Perhaps you’ve heard that 2018 is the centennial year of a major musical theatre writer. But did you know that Leonard Bernstein was not the only Broadway legend born in August 1918?
This week I invite you to celebrate lyricist, librettist and screenwriter Alan Jay Lerner.
And what better way to start the festivities than the jubilant “I Could Have Danced All Night” from his 1956 masterwork My Fair Lady.
Though the words are quite simple, it was not easy to write. Before Lerner and Loewe hit on the perfect way to convey Eliza’s joy, and a hint of romance, they wrote other songs which they rejected for being too overtly about love.
Despite the pleasure the song gave to millions of listeners, Lerner had reservations. You’ll get a sense of his perfectionism and humor in the following. He said:
“I have a special loathing for lyrics in which the heart is metamorphosed and skips or leaps or jumps or ‘takes flight.’ I promised Fritz I would change it as soon as I could. As it turned out, I was never able to. In time it became far and away the most popular song Fritz and I have ever written. But to this day the lyric gives me cardiac arrest.”
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In this clip, Audra McDonald gives a radiant performance (with Seth Rudetsky at the piano).
On the repeat it turns into a singalong and then goes wild.
Earlier this week, I expressed my love for a repeated lyric that evolves throughout a song and takes on new meanings. One of my favorite examples of this is “I’ll Be Here” from Adam Gwon’s musical Ordinary Days.
I’m currently working on a Spanish adaptation of Ordinary Days in Buenos Aires, Argentina and previously directed the show in Paris. This song always pulls people in and brings them to tears- no matter what continent you’re on! Before knowing anything about the show, I saw Audra McDonald perform “I’ll Be Here” in a concert. I’ll never forget how powerful it was watching her get to the heart-wrenching climax of this story song, while maintaining a sense of hope in her eyes. This could have easily been written as a doom and gloom number, but Adam Gwon captures the resilience of a New Yorker with these lyrics.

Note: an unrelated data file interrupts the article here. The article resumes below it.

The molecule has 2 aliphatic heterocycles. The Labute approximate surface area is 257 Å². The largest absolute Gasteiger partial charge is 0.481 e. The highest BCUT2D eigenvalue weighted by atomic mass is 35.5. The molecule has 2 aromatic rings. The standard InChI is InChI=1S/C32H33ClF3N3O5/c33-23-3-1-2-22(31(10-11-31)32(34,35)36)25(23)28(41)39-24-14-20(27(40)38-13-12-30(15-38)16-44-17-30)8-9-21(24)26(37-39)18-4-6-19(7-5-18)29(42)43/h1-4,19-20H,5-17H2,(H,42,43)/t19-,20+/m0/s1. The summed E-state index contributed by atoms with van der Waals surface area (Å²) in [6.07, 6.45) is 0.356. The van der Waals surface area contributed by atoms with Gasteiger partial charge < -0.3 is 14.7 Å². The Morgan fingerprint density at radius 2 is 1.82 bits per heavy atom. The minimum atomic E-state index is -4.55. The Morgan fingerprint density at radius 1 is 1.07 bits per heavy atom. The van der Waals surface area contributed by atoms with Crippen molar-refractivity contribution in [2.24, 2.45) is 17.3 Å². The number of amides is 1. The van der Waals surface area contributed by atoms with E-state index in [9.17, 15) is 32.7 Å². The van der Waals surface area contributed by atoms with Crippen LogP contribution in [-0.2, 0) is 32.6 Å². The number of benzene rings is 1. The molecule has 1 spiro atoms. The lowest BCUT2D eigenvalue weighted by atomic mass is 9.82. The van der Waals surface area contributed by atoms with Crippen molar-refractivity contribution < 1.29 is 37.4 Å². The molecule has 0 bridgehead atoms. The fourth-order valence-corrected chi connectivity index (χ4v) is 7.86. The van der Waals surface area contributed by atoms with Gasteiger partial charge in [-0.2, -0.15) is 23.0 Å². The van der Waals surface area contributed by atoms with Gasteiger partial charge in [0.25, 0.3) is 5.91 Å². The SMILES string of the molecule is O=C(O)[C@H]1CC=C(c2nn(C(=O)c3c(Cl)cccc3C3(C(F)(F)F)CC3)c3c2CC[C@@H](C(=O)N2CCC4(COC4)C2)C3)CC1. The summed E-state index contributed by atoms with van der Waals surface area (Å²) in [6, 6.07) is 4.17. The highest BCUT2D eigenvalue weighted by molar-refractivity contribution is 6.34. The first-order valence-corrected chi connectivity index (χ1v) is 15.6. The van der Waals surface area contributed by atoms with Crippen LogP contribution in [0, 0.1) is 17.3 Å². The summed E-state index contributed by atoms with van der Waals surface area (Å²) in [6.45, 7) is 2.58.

“I’ll Be Here” from Ordinary Days
Music and Lyrics by Adam Gwon
As I grew I continued to explore musicals and contemporary music. When I was 13 I was introduced to classical music and auditioned for Juilliard Pre-College. Now in a completely new genre I tried to grasp the differences and I wanted to learn from someone who was a crossover artist. This is how I happened upon Audra McDonald. I became so interested in her career and I would continuously listen to the musicals she performed. She is still my idol. I still remember the day my mom called me in the middle of the day and told me I was finally seeing her live. Going to her concert was a life changing experience. I went through a full range of emotions that night. This song, “I’ll be Here”, grabbed my full attention and by the end I was in tears. I had never experienced one person being able to take you through an entire journey within a few minutes. This has to be my favorite song she sings.
“I Won’t Mind” is an incredibly moving song by actor and Tony-nominated composer, Jeff Blumenkrantz. I have always loved this song but developed an even closer connection to the piece when I met Jeff in our production of The Golden Apple at City Center Encores! We ended up performing this song together at my Feinstein’s/54 Below solo debut last August. What a special guy and what a special song.
“Sing for Your Supper”, a Rodgers and Hart trio from The Boys from Syracuse is irresistibly goofy, especially when it’s done so enthusiastically by world class singers. I couldn’t decide who did it better—the Broadway stars Rebecca Luker, Audra McDonald and Mary Testa or the opera legends Frederica von Stade, Marilyn Horne and Renee Fleming. The former is not the best sound in the world, but clearly, all of them were having a wonderful time. So, I have included them both and you get to choose. A lot of its glory comes from the vocal arrangement by Hugh Martin, who was also a composer. He deserves a credit. Eighty plus years after he wrote that arrangement, everyone still uses it.
In 1925, Kentucky explorer and caver Floyd Collins lost his footing at the end of an expedition. His left leg pinned underneath a 16-pound rock, Collins was trapped in a narrow tunnel, unable to move, and after 17 days (13 of which were without food or water) he left this earthly realm.
Composer and lyricist Adam Guettel imagines Collins’ last moments, his ideations of what the next life might be like in “How Glory Goes,” the gut-wrenching final song in the 1996 musical Floyd Collins. Audra McDonald sings the tune in here in a version that I deeply treasure.
What a voice, what a sentiment, what a song.
Audra McDonald has been a vocal and theatrical hero of mine since high school, when I swore I was going to be a music theater performer (I auditioned for more than one music theater undergrad program! Alas, my movement skills are slightly lacking…). I heard Ms. McDonald live in concert at a point in my life that felt very clearly like a fork in the road, and she set my heart right back toward our sacred art, toward music. I am truly in awe of her presence, instrument, ability, and grace.
Thank you for reading, dear NYFOS devotees! It’s been a pleasure being your guest blogger, and having the opportunity to share the contents of my song-loving heart.
Love and light to all of you! Until next time…!
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